Are you laid up with a bad cold? There's no cure, but lots of medicines can give you some relief from the coughing, sneezing, and stuffiness that go with it.
When you head to the pharmacy to look for an over-the-counter drug, keep in mind there's no such thing as a "perfect" cold medicine. A medication that does the job for your friend may not work for you.
Resist the urge. Little habits -- touching eyes, putting finger to nose, biting nails -- give the flu virus a welcome mat into your system. A day or two later, when the first signs of flu hit you, you'll wonder -- how did I get the flu? When avoiding the flu, you've got to resist those habits.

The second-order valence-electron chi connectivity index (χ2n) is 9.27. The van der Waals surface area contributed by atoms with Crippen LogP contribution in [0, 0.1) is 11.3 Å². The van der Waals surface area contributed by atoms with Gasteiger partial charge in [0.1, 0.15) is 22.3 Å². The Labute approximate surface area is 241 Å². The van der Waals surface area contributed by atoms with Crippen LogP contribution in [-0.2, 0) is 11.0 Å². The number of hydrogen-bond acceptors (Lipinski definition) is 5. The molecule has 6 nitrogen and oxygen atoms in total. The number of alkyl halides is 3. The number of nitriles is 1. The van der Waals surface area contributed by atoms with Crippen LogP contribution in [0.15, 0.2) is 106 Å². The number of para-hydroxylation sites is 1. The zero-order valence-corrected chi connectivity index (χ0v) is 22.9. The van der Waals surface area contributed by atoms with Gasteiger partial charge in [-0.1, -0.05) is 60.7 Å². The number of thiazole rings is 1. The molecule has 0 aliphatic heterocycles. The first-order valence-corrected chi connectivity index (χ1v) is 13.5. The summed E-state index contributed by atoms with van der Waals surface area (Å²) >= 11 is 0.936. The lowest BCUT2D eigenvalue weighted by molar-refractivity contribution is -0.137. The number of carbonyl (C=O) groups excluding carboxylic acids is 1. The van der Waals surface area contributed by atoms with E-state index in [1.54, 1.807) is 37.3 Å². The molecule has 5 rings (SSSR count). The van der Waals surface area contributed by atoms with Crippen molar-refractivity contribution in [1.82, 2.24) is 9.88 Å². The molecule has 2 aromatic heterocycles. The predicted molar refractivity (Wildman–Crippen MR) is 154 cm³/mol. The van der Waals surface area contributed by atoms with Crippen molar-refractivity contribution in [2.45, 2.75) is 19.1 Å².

"These are bad habits for many people," says Robert Schwartz, MD, chairman of family medicine at the University of Miami School of Medicine. "But they are the main way a virus gets into your system, via the...
Here's what you need to know when you search for relief.
Should I take a decongestant or an antihistamine?
It depends on what's bothering you. If your nose and sinuses are stuffed up, a decongestant may help. You can use it alone or combine it with an antihistamine. Remember, though, it can increase your heart rate and may cause anxiety or make it hard to fall asleep.
If you have a runny nose or sneezing, try an antihistamine. Some types may have diphenhydramine, which can make you drowsy. Be careful if you need to drive or use machinery. You can also try non-sedating antihistamines, which don't make you as sleepy.